Knowing when to travel can save you time and headaches.  Tourists attractions are great to visit when they’re not bursting will tourists.  It’s best to see these places in the off season because you can have them to yourself.  Getting off the beaten path can be an enlightening experience.  You may discover something new about yourself or the place you’re visiting.  You can find gems along the way that you may not have discovered if you stuck with the same old, same old places.

John R 02.02.10 | 6:26 PM ET

I really believe you should make a mix of on and off the beaten path.  People sometimes err too far in one direction and snub tourist attractions altogether.  I say take the world as it is and try to craft your own interesting itinerary that goes both on and off the trail.

Michael Shapiro 02.03.10 | 3:56 AM ET

Nice column Rolf, especially the ending. That brought to mind an anecdote in Mark Salzman’s Iron and Silk, about one of his English students’ greatest memory: going to Beijing to dine on Peking duck. He describes the consumption of the duck in luscious detail; the kicker is that he’s never been to Beijing or even far from his city. His greatest travel memory is someone telling him about eating Peking duck in the Chinese capital. A good reminder of how jaded we can get when we’ve been so many places and seen so much.

Gypsy Girl 02.03.10 | 4:12 PM ET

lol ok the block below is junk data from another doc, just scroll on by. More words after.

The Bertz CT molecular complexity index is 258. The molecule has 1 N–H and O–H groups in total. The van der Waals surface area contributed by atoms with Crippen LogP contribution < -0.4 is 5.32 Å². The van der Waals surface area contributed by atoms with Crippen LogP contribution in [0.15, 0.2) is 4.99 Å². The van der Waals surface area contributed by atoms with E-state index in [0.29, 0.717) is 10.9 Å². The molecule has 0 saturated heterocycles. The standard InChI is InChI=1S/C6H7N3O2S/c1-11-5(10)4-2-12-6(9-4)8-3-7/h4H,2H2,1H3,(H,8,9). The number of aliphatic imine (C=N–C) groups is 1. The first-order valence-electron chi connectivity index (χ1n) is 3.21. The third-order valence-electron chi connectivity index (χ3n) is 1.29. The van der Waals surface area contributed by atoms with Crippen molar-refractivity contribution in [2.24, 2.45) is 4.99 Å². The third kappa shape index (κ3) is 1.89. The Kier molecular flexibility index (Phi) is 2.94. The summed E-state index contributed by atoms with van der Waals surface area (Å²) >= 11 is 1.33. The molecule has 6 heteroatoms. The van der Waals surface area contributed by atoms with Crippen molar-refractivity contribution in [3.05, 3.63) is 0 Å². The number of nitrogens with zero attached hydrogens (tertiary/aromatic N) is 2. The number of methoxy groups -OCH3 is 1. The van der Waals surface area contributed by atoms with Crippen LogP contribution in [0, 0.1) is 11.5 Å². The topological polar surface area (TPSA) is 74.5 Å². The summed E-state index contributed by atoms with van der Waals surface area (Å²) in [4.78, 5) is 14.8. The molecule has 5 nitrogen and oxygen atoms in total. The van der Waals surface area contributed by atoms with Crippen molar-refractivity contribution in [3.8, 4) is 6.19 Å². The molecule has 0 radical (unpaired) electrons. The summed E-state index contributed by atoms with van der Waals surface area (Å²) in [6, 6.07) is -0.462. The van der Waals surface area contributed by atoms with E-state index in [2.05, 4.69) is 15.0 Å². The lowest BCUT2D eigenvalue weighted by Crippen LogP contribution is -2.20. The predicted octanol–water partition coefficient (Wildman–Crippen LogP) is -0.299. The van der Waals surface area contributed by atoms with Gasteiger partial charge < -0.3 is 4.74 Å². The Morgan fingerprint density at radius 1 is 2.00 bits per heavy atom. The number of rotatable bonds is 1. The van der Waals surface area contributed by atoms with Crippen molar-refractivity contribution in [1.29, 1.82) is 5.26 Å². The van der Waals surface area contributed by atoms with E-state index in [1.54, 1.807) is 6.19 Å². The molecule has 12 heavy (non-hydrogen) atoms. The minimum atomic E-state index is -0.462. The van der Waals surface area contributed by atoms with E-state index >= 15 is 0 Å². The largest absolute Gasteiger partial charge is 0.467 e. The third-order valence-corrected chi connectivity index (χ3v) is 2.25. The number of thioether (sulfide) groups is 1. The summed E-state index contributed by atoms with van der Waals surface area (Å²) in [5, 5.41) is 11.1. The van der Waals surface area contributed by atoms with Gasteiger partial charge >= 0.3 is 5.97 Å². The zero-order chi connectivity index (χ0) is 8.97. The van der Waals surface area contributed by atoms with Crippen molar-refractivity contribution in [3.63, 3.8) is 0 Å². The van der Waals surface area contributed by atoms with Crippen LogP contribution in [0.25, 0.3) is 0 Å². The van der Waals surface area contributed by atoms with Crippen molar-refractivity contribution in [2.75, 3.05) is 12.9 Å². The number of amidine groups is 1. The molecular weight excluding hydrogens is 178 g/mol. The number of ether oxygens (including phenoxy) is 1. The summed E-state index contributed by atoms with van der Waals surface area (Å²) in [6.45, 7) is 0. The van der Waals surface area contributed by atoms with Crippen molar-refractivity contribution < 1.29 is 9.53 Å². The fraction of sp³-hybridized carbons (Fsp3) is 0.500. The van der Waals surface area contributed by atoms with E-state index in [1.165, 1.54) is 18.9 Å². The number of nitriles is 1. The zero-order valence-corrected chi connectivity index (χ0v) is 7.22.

How wonderful it always circles back to the philosophy of the experience itself, intertwined to the richness of time. On a beaten path or uncharted territory, tourist or traveler.  From the edge of the coin, of being a tour guide for the last decade, I shudder at how many vacation photos I’m in… but even mixed among the sheep herds of ‘typical’ chaos- are individuals. A few people still stand out in my mind, after joining beside them at the edge of their fear threshold and watching their comfort zone expand. You get out of your experience, what you are willing to invest of yourself into it.

masini 02.04.10 | 1:19 PM ET

History is a part of us. Knowing the history makes you stronger and healthier steps in life. Some of us feed off such historical information. Me doing my one life more beautiful. There are the first youth.

Worldwide travel recommendations 02.05.10 | 12:02 AM ET

Rolf offers a lot of great advice in this article. I strongly agree with the advice to spend a few days in one great place instead of blazing through multiple places too fast; and I also agree that there’s a reason why some great places are crowded….it’s because they are indeed great.

The idea of carefully choosing when to go to a destination, or the day or time of day to go to an attraction, are key. Visiting destinations in the rainy season, particularly in the third world, can sometimes take a lot of the enjoyment out of a place: There’s no blue skies in your photos, dirt roads become mud; bugs come out in force, etc. The challenge of figuring out how to plan trips around the right times of year is one of the reasons websites such as Triporati and FatPassport were created.

Laurie Peterson 02.05.10 | 10:59 AM ET

If you have children,there’s the obligation to show them the traditional - and to accidentally appreciate it. A fun post on this subject:  http://www.aaatravelviews.com/post/2009/12/11/A-Recovering-Travel-Snob.aspx

Elle 02.22.10 | 10:23 PM ET

Loved your last paragraph in this blog post. I think that captures an attitude that travelers need to be reminded of; sure, tourist packages, big tour buses, and picture-happy tourists can be a turn-off, but sometimes that is the way for these people to live their dreams of traveling the world.